Benzodiazepines, including the lorazepam contained in this medicine, can cause damage (malformations) to your baby if taken during the first trimester of pregnancy. If you take this medicine during late pregnancy or during labor, your baby may have lower body temperature (hypothermia), muscle weakness (hypotonia) and difficulty breathing (moderate respiratory depression) or have difficulty breathing (moderate respiratory depression) once born. a yellowish discoloration of the skin and eyes due to increased bilirubin (neonatal jaundice). If you have taken this medicine regularly during the late pregnancy, your baby may develop withdrawal symptoms after birth.
Do not take this medicine if you are breastfeeding. The lorazepam contained in this medicine passes into breast milk and the infant may cause sedation and inability to suckle milk from the breast.
If you are a woman of childbearing potential, you should contact your doctor, both if you intend to become pregnant and if you suspect that you are pregnant, regarding discontinuation of the medicine.
Driving and using machines
This medicine can make you feel profound relaxation (sedation), memory loss (amnesia), it can affect your ability to concentrate and control your muscles and cause you dizziness and disturbed vision. All of these effects may impair your ability to drive or use machines. Avoid driving even if your sleep time is insufficient (less than 7-8 hours of uninterrupted sleep) because you are likely to be less alert.
Control contains lactose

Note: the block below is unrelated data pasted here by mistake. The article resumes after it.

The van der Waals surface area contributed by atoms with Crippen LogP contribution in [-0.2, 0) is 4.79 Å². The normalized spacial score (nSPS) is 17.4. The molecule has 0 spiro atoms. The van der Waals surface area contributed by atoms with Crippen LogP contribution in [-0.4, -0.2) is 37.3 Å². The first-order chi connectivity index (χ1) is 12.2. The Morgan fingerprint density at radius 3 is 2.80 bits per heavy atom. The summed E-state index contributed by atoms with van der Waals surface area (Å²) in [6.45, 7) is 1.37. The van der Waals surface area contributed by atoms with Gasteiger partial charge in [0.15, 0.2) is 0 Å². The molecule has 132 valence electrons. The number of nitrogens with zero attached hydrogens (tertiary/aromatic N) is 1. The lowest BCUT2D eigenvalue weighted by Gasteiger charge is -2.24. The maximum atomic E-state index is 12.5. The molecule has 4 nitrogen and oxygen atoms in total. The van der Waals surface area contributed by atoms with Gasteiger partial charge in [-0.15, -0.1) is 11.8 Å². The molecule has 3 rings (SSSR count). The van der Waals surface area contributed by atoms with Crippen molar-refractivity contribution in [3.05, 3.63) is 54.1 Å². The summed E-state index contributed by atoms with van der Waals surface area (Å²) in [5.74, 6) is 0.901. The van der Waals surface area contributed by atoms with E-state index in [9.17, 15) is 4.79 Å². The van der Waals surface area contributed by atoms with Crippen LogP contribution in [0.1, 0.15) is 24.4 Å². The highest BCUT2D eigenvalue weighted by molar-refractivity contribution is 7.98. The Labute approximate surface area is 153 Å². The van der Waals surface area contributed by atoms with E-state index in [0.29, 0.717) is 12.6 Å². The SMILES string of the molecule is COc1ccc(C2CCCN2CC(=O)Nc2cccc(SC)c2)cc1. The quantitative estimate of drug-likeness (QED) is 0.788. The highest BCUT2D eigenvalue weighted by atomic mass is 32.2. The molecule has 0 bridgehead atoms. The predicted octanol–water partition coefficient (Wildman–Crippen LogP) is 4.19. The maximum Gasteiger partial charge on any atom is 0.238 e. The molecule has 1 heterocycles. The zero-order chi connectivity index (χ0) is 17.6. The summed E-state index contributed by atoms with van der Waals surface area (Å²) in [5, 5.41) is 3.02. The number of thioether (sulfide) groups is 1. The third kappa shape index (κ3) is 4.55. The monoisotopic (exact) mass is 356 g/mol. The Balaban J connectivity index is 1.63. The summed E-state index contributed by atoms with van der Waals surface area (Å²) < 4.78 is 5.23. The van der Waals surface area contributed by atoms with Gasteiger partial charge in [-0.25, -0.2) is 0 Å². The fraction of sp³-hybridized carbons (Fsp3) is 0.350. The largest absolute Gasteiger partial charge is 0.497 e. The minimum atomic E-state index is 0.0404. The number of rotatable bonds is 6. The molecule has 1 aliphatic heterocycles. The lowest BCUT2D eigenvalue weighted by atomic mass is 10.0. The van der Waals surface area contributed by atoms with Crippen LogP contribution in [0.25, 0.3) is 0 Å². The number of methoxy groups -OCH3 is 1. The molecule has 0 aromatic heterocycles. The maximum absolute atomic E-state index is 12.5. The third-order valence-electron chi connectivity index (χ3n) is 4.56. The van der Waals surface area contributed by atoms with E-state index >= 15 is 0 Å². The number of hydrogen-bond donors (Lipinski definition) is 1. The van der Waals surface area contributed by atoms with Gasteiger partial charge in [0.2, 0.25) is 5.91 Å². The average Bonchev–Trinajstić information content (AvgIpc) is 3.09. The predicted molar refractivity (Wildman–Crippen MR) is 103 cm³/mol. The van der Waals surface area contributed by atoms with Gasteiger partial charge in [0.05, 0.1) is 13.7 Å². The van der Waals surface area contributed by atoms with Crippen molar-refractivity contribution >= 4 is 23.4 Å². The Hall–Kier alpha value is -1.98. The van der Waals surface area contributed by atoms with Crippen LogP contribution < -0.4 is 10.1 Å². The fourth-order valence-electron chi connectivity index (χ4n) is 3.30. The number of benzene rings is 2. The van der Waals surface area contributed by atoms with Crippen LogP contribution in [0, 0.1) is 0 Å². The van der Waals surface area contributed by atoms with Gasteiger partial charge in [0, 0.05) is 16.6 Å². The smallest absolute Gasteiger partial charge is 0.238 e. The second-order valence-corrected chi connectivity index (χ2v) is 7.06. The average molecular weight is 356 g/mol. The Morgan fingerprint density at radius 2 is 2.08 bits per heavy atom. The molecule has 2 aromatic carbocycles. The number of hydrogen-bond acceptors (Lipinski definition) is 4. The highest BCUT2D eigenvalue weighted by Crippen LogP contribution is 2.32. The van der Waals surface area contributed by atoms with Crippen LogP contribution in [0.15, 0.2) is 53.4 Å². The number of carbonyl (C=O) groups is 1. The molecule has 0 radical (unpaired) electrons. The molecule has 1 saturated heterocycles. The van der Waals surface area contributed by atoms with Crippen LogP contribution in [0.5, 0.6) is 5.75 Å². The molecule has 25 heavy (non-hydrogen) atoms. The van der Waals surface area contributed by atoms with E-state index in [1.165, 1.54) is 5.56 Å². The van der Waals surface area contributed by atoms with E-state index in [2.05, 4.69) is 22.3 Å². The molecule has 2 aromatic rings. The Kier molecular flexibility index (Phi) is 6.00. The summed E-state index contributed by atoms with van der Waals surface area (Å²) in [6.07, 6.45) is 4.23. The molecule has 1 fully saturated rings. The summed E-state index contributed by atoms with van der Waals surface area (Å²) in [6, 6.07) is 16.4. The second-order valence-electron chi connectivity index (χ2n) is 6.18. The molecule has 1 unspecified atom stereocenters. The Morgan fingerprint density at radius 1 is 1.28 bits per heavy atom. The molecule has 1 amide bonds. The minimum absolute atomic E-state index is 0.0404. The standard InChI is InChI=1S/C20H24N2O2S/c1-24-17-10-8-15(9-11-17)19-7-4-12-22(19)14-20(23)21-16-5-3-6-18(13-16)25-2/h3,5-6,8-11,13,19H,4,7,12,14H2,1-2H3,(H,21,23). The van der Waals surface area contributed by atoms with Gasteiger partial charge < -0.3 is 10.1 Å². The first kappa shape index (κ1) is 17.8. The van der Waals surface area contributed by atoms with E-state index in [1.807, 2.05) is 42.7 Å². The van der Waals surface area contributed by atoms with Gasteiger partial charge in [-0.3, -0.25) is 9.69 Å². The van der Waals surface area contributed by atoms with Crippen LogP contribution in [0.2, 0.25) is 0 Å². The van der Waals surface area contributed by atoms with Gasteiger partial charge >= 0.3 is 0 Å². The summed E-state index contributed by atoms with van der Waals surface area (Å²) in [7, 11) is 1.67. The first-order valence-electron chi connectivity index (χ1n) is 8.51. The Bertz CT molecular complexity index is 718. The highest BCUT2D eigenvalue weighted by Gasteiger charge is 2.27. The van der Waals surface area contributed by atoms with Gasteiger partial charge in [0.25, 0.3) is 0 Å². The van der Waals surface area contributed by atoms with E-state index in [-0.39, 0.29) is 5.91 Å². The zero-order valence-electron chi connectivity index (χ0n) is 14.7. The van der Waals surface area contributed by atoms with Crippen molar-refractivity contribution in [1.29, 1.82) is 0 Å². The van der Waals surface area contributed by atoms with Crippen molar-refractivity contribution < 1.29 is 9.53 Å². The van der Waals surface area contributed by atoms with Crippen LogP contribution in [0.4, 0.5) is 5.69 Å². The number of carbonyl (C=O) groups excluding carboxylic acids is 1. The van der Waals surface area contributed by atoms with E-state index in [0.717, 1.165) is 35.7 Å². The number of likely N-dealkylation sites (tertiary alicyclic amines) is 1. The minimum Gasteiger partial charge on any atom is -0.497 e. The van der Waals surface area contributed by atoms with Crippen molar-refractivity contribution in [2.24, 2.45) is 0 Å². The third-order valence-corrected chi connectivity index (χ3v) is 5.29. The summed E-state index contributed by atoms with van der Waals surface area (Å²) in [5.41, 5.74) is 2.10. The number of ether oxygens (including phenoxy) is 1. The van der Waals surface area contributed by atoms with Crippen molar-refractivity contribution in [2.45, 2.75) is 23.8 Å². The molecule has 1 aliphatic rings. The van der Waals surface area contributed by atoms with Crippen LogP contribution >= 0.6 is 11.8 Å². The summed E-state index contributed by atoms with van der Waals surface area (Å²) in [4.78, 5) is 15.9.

If you have been told by your doctor that you have an intolerance to some sugars, contact your doctor before taking this medicinal product.
Dose, Method and Time of Administration How to use Control: Posology
Always take this medicine exactly as your doctor or pharmacist has told you. If in doubt, consult your doctor or pharmacist.
The dose, frequency of use and duration of therapy will be determined by your doctor according to your disease.
Your doctor will prescribe the therapy for the shortest time possible, if necessary he will increase the dose during the therapy gradually, to avoid the onset of side effects, and will make you stop the treatment in an equally gradual way to avoid withdrawal symptoms.
Treatment of anxiety:
Treatment should be as short as possible. Your doctor will check your condition regularly.
The recommended dose is 1 tablet of 1 mg, or ½-1 tablet of 2.5 mg, 1-3 times a day.
The duration of treatment should generally not exceed 8 - 12 weeks, including a gradual withdrawal period. In certain cases, the doctor may decide to extend the treatment, after evaluating your health condition.
Treatment of insomnia: